One of the things we're guilty of in computer science and computer engineering is being very focused, very ‘siloed,' Campbell observes. The problem is that computer science is stretched out now into social networking, into business and accounting, into relationships between people. And there are all sorts of aspects of human behavior interacting with computers that are not addressed in a computer science program, not addressed in a sociology program, and so on. For data forensics, you really want to have a body of professionals that understand all the needs.
The curriculum resources to be created will be usable as the basis for future academic programs, distance learning, and multidisciplinary, multi-institutional programs that meet evolving standards. Specialized curricula will be developed to meet the needs of both universities and two-year colleges, and a K-12 outreach program will translate the educational materials and program to levels suitable for a wider audience. Much of the material, including a virtual laboratory and class notes, will be provided on-line and shared with other institutions.
Campbell reflects that the new digital forensics effort may broaden ITI's perspective on trust. We have established the Information Trust Institute as one of the premier research institutes in computer security, power grid security, infrastructure security, and so on, but we what we need to do very much is think about the interaction of computers with society and with policymaking. And I think that the forensics project will push us in the direction of considering trust in a broader sense. Computer forensics can be applied to all the things ITI does; it's another step in the way ITI is maturing. ITI not only has great depth in particular areas, but is now extending its knowledge into the relationships of technology, society, and the legal system.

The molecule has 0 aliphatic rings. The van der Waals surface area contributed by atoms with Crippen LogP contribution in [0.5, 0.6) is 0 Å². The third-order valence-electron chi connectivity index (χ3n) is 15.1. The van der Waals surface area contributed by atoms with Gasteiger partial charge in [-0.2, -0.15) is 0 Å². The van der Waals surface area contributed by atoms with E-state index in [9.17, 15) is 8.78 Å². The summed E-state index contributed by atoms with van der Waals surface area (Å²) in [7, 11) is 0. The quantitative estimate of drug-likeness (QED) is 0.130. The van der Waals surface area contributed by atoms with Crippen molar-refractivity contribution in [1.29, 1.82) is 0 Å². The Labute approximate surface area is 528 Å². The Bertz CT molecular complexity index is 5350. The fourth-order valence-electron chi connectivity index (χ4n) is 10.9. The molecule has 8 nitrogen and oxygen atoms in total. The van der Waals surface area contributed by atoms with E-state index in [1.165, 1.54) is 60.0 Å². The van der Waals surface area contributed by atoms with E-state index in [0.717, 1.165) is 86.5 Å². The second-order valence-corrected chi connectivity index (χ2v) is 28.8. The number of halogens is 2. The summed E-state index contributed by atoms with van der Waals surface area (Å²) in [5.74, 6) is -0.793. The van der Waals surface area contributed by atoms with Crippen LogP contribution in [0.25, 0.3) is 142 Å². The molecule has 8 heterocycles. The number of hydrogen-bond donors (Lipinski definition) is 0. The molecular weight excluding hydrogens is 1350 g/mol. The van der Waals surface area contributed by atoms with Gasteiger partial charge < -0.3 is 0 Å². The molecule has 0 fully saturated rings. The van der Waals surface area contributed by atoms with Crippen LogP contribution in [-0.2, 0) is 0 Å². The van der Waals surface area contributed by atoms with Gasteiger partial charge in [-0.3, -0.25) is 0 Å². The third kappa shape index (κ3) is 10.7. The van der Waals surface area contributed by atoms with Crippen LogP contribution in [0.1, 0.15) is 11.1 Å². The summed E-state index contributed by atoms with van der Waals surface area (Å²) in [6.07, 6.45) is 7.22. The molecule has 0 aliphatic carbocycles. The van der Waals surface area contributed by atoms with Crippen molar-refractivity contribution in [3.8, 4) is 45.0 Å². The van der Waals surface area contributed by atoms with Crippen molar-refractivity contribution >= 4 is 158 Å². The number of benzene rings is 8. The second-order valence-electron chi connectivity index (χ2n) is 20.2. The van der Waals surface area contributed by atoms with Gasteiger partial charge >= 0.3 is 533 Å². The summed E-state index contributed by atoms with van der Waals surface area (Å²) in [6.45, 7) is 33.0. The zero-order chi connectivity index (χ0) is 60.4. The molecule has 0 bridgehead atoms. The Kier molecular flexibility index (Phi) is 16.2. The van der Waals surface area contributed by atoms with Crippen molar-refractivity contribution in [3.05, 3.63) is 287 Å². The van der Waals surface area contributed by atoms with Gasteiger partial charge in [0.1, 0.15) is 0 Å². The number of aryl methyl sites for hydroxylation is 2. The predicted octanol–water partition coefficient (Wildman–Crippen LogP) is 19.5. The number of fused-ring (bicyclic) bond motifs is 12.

Campbell is a professor of Computer Science and the director of the NSA Center for Information Assurance Education and Research in ITI, and Bashir is ITI's assistant director of social trust initiatives. Other members of the development team include Jay P. Kesan of the College of Law; David M. Nicol, the director of ITI and a professor of Electrical & Computer Engineering; Anna-Maria Marshall of the Department of Sociology; Susan Hinrichs of the Department of Computer Science; Lizanne DeStefano of the College of Education (serving as evaluation team leader); and Jana Sebestik of the College of Education (serving as K-12 outreach coordinator). Also participating will be personnel from the University of Illinois College of Business and from Parkland Community College, a two-year college in Champaign, Illinois that has an established set of associate's degree courses in digital forensics.
The NSF awarded the new grant under its CyberCorps: Scholarship for Service program, which was created to bolster the nation's workforce of trained cyber-security professionals, and thus promote America's economic prosperity and national security.